one great race and fine flower of all Asia, a superior
people, the world's greatest and earliest teachers, its
future leaders and rulers, the chosen people; China
a vast reserve reservoir of humanity to repeople and
revive decadent, dying Europe ; the Chinese destined
tounderlive, override, and outdo all the pale races ; the
whole hope of humanity bound up in this yellow people.
Everything seems dead, dying, ruined, or going to
decay in this greatest empire of one race and people.
There seems no living spring nor beating heart in the
inert mass. Religion, morality, literature, the arts
and finer industries are all at least comatose. Their
three great religions are dead ; two systems of ignoble
superstitions live. Literature is a fossil thing, all hol-
low form and artifice, the empty shell of dead con-
ventions. The arts have died, the genius of the race
has fled. They have lost the powers they once com-
manded, and have acquired no new ones. Tliere is
little joy, light-heartedness, or laughter in the race,
and their greatest virtue, filial piety, is demoralized,
degraded by the soulless, craven cult of ancestor-
worship. China in its present stage, with the desper-


ate problems it presents, is a melancholy and depressing
place, intensely interesting, full of "questions," but not
enjoyable in enjoyment's literal sense.

While India and Japan, on either side of it, overflow
with tourists the year round, and railways, hotels,
couriers, guides, and guide-books minister to this an-
nual army, China, although open to foreign trade
many years before the adjacent islands, lacks all this
life and industry. Neither Murray nor Baedeker has
penetrated the empire,— they have no need to; none
calls them,— and Cook has only touched the edge of it
at Canton. No pleasure-travelers make a tour of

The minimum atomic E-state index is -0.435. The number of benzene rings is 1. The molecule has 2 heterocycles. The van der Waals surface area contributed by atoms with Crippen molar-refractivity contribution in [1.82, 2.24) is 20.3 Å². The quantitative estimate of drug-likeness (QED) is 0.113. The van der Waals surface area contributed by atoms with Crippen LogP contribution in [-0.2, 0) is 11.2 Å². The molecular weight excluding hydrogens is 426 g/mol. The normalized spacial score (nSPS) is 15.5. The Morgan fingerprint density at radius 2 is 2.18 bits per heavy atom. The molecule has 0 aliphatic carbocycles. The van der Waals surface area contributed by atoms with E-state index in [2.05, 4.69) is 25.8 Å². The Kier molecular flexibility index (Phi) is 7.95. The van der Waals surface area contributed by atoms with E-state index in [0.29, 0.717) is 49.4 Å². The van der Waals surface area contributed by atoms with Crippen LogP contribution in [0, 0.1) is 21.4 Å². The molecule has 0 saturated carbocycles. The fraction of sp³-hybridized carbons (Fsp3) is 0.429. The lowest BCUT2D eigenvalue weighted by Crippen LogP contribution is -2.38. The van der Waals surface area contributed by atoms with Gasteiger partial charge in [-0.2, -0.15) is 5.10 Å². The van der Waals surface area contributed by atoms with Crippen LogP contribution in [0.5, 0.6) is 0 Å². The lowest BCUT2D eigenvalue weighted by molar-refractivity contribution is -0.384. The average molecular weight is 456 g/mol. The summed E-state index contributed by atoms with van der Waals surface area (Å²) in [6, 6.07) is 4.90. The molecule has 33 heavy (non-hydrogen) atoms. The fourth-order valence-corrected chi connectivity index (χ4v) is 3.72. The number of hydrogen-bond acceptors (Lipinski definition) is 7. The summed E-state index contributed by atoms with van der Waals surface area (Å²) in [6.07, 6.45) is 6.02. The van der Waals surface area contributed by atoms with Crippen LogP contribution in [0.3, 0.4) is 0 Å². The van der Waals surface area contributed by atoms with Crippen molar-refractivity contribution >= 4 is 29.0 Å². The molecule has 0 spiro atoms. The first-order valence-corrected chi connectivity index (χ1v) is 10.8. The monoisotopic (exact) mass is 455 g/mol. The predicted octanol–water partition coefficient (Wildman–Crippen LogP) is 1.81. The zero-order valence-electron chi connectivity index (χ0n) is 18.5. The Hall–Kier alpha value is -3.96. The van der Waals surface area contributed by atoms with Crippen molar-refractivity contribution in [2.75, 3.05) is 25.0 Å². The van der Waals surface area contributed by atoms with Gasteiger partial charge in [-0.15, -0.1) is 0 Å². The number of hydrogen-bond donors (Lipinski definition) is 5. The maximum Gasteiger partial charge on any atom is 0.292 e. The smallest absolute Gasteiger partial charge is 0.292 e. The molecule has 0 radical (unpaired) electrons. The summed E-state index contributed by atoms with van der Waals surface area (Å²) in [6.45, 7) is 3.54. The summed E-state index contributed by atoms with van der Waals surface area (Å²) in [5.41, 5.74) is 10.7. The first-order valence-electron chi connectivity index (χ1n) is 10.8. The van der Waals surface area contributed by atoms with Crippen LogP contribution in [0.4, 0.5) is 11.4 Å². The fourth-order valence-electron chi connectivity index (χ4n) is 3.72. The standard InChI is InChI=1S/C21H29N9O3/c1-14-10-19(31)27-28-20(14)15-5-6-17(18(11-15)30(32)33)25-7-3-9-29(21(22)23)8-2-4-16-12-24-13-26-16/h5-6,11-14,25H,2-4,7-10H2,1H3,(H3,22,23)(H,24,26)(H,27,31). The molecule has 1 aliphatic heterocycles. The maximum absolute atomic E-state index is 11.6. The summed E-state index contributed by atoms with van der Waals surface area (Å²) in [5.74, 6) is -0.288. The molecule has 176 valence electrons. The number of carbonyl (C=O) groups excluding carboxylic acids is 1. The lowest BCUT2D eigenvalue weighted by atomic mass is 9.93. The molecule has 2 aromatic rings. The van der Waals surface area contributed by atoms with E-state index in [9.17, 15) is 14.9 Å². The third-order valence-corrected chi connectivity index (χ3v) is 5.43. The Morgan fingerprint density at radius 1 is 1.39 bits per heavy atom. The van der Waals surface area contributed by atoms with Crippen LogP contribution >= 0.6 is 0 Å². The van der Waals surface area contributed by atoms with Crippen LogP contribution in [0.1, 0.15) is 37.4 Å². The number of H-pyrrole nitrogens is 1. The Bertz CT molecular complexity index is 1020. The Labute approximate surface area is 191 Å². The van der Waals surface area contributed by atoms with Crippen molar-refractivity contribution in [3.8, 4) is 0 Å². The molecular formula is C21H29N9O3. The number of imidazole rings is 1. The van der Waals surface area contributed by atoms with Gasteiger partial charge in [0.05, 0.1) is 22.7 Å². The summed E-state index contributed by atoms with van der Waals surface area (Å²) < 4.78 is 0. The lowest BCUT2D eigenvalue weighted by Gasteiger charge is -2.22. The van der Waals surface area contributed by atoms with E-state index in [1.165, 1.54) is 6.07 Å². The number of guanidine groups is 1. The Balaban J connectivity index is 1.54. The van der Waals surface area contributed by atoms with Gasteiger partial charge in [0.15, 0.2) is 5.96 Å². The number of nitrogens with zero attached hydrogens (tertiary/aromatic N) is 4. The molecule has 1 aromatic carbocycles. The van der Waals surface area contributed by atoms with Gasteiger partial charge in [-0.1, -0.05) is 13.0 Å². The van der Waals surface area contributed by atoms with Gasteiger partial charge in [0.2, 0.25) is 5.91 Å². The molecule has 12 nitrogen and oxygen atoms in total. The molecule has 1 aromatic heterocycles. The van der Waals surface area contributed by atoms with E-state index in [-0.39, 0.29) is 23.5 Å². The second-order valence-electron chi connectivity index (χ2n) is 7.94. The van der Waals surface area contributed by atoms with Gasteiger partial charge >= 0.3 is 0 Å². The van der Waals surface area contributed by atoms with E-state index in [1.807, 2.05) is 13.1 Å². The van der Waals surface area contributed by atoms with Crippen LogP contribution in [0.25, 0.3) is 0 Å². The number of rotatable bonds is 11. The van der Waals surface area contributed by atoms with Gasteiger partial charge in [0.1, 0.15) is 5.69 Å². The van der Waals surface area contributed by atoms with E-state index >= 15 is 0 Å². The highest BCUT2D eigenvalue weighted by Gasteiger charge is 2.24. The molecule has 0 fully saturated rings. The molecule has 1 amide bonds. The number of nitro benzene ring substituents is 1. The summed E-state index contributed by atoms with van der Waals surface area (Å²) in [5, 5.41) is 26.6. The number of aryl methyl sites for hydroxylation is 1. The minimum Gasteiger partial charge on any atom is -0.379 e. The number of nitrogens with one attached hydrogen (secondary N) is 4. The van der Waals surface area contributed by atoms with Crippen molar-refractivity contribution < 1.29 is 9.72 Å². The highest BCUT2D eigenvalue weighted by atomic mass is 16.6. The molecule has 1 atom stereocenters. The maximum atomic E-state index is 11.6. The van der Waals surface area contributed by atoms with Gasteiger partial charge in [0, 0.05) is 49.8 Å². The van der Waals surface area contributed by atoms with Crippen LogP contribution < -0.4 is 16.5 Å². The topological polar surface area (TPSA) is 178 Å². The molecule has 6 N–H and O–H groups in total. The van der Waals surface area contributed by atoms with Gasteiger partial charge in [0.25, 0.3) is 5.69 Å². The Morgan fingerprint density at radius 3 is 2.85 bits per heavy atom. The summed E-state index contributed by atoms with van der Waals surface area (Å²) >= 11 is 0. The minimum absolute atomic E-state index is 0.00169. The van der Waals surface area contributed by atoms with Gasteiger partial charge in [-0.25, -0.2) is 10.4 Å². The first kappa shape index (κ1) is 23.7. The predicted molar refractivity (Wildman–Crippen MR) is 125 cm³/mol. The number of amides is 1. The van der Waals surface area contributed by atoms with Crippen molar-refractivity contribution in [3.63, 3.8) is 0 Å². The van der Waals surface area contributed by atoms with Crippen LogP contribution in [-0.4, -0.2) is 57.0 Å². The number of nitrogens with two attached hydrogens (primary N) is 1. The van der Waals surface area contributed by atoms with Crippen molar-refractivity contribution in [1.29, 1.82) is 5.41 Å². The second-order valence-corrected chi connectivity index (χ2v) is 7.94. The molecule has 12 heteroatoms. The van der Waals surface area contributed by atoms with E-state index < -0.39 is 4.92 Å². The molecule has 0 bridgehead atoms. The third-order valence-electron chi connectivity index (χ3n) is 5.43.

China, and the round-the-world tourist, the commonly
and contemptuously termed ''globe-trotter" of the
Far East, usually sees Shanghai during the few hours
his steamer anchors at Wusung ; "■ does " Canton as
an excursion from imperial, model, British Hong-
kong, and vies with his fellow-tourists in extravagant
descriptions of its general offensiveness, and the haste
with which he leaves it.

In the spring and autumn there are a few tourists in
Peking, but they are not a twentieth, not a fiftieth,
of the travelers who pass the coasts of China on the
grand round of the globe. No inducements are
offered, no jn'ovision is made, for the tourist in China ;
nothing ministers to, no one caters to, his wants and
needs. The foreign residents in treaty ports look
coldly and listen ])atiently to those who wish to ti'avel
in the interior, and a tourist's zeal oozes away in their
presence. Every dejiarture from railway or steam-
ship routes is like a journey of ex])l<)ration ; })nt
without the excitement, surprises, and rewards of real


discovery, one's energy soon lags in the opening of
personal routes, and one longs to be on a beaten track,
to have a coupon ticket, to be personally conducted
in flocks. The hostility of the people, combined with
a certain fraternity and equality ; the close shoulder-
ing and elbowing of the filthy crowds whose solid,
stolid, bovine stare, continued for hours, unpleasantly
mesmerizes one ; the inevitable wrangling, haggling,
and bribing before one can get in or out of any show-
place, and the awful Chinese voice— in fact, the whole
scheme and plan of the world Chinese — wear upon one,
'' get upon one's nerves," in a way and to a degree
difficult to explain. Then nothing Chinese seems
worth seeing ; one has only a frantic, irrational desire
to get away from it, to escape it, to return to civili-
zation, decency, cleanliness, quiet, and order. The
mere tourist, the traveler without an errand or an ob-
ject beyond entertainment, finds that inner China
does not entertain, amuse, please, or soothe him
enough to balance the discomforts. He soon feels
that he must go, and China's edge is paved with broken